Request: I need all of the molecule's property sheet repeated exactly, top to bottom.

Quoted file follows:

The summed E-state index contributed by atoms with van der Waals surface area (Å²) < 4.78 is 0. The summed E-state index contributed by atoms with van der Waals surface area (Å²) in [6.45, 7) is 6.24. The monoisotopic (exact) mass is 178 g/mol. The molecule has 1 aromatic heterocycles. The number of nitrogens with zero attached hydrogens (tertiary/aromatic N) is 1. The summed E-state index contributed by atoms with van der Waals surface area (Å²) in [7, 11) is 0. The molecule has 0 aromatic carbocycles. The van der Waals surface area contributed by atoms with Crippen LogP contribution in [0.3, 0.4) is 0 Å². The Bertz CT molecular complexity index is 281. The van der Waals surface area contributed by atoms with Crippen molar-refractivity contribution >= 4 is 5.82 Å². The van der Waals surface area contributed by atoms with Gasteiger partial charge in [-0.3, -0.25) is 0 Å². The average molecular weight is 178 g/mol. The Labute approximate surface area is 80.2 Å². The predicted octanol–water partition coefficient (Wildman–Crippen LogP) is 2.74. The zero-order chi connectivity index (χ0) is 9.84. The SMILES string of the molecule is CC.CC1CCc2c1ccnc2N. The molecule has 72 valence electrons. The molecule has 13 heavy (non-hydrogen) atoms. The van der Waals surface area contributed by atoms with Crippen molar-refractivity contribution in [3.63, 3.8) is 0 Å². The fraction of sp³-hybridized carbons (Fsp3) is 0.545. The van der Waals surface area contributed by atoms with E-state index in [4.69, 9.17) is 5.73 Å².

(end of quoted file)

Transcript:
The summed E-state index contributed by atoms with van der Waals surface area (Å²) < 4.78 is 0. The summed E-state index contributed by atoms with van der Waals surface area (Å²) in [6.45, 7) is 6.24. The monoisotopic (exact) mass is 178 g/mol. The molecule has 1 aromatic heterocycles. The number of nitrogens with zero attached hydrogens (tertiary/aromatic N) is 1. The summed E-state index contributed by atoms with van der Waals surface area (Å²) in [7, 11) is 0. The molecule has 0 aromatic carbocycles. The van der Waals surface area contributed by atoms with Crippen LogP contribution in [0.3, 0.4) is 0 Å². The Bertz CT molecular complexity index is 281. The van der Waals surface area contributed by atoms with Crippen molar-refractivity contribution >= 4 is 5.82 Å². The van der Waals surface area contributed by atoms with Gasteiger partial charge in [-0.3, -0.25) is 0 Å². The average molecular weight is 178 g/mol. The Labute approximate surface area is 80.2 Å². The predicted octanol–water partition coefficient (Wildman–Crippen LogP) is 2.74. The zero-order chi connectivity index (χ0) is 9.84. The SMILES string of the molecule is CC.CC1CCc2c1ccnc2N. The molecule has 72 valence electrons. The molecule has 13 heavy (non-hydrogen) atoms. The van der Waals surface area contributed by atoms with Crippen molar-refractivity contribution in [3.63, 3.8) is 0 Å². The fraction of sp³-hybridized carbons (Fsp3) is 0.545. The van der Waals surface area contributed by atoms with E-state index in [4.69, 9.17) is 5.73 Å².